In Singapore, Dr Goveas has been exploring the role of digital gaming to engage his senior dementia patients, many of whom have low literacy levels which makes it challenging to occupy them with traditional activities like reading or crosswords.
One of the benefits of using a digital approach with dementia patients is that the difficulty level or activity model can be slowly adjusted to keep them occupied. For instance, matching games, using images of familiar objects such as local foods or mah-jong tiles, are designed to be simple to interact with, and easy to relate to, which encourages engagement.
However, Dr Goveas warns that this approach needs to be carefully managed. “In outpatient settings, we are using digital tools for a variety of activities like Sudoku, and games like bowling, and dance. It provides good stimulation, and can be tailored to their needs. This is a benefit of digital engagement, as it can be made a little more challenging if they respond well to that. However, we need to be mindful that if we make the activities increasingly difficult, the patients will eventually give up.”
“Dementia is a continuum, not a static state” notes Dr. Goveas. “It doesn’t stay still in time. It continually changes, and deteriorates, so our interventions need to adapt to this, and to everyone’s individual experience of it.”
”It continually changes, and deteriorates, so our interventions need to adapt to this.”
Digital brain training
Helena Foo, Co-Founder of Eden Lab, is keen to reinforce this same philosophy through her career in nursing, and in nursing education. She stumbled across Electroencephalography (EEG) technology whilst looking for more impactful ways to engage with her patients. “I came across digital brain training several years ago, and wondered if this would be helpful for my seniors with dementia” she explains.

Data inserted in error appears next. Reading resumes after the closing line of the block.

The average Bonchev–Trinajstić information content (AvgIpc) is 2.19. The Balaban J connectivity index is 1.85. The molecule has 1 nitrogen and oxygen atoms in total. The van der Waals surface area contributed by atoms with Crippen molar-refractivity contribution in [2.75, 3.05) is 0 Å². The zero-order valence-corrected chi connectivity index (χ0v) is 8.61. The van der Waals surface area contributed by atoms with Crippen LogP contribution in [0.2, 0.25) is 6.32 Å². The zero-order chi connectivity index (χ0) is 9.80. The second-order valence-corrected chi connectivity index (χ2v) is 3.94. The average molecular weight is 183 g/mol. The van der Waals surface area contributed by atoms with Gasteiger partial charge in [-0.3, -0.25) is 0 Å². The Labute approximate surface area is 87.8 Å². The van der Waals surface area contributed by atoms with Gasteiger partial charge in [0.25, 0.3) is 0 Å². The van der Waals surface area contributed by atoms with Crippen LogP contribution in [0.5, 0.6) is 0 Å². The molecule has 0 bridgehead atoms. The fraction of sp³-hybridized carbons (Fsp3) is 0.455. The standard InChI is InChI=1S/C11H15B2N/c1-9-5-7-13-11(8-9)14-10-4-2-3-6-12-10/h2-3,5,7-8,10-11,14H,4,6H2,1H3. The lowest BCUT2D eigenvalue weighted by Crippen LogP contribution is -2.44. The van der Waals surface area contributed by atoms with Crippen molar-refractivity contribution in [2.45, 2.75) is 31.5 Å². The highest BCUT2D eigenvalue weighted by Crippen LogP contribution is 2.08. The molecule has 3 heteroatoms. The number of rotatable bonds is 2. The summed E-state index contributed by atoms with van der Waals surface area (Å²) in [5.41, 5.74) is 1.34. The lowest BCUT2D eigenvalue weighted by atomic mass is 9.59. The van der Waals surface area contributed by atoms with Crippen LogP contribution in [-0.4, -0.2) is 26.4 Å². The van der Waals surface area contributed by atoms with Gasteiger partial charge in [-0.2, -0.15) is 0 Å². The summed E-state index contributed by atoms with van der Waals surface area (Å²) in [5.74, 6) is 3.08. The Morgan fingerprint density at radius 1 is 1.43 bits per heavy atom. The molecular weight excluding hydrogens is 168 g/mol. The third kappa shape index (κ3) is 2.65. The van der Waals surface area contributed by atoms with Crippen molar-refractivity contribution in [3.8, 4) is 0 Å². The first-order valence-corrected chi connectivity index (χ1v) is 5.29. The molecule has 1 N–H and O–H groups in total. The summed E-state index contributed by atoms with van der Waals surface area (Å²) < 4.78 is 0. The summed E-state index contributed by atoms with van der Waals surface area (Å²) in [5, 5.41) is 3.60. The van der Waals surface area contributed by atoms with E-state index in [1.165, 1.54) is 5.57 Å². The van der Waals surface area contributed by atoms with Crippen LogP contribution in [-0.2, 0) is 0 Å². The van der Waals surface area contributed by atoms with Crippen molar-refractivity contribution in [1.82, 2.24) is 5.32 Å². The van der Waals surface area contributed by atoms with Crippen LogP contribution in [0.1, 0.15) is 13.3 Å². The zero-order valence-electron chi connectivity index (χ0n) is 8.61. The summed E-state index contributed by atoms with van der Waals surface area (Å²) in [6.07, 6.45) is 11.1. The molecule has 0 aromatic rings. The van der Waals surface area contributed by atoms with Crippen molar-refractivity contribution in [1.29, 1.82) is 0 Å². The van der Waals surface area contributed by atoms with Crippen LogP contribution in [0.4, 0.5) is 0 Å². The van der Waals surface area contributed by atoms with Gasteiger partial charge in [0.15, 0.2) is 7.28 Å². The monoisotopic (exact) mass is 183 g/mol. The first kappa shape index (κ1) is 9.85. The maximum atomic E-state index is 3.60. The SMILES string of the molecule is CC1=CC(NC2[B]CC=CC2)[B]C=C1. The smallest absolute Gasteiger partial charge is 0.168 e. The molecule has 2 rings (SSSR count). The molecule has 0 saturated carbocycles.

Having explored the technology, Foo was quickly convinced that the potential was significant. She was so impressed, in fact, that she set up her own company to provide EEG-based brain training services to seniors, to help slow the rate of cognitive decline. “We can’t cure dementia, or prevent it from happening, but with this approach we hope we are able to slow down the decline, and improve the quality of life amongst those affected by such conditions, by learning new skills and keeping their minds active” she adds.
She uses the digital cognitive training technology made accessible through Singapore start-up, Neeuro, and their Senzeband product. Senzeband is an EEG-based technology that reads the user’s brainwaves through a wearable headband device. This connects to a ‘Memorie App’ that Foo and her team teach seniors to use on tablets, gradually increasing the complexity of the exercises they are tasked with, so that their mind remains actively stimulated.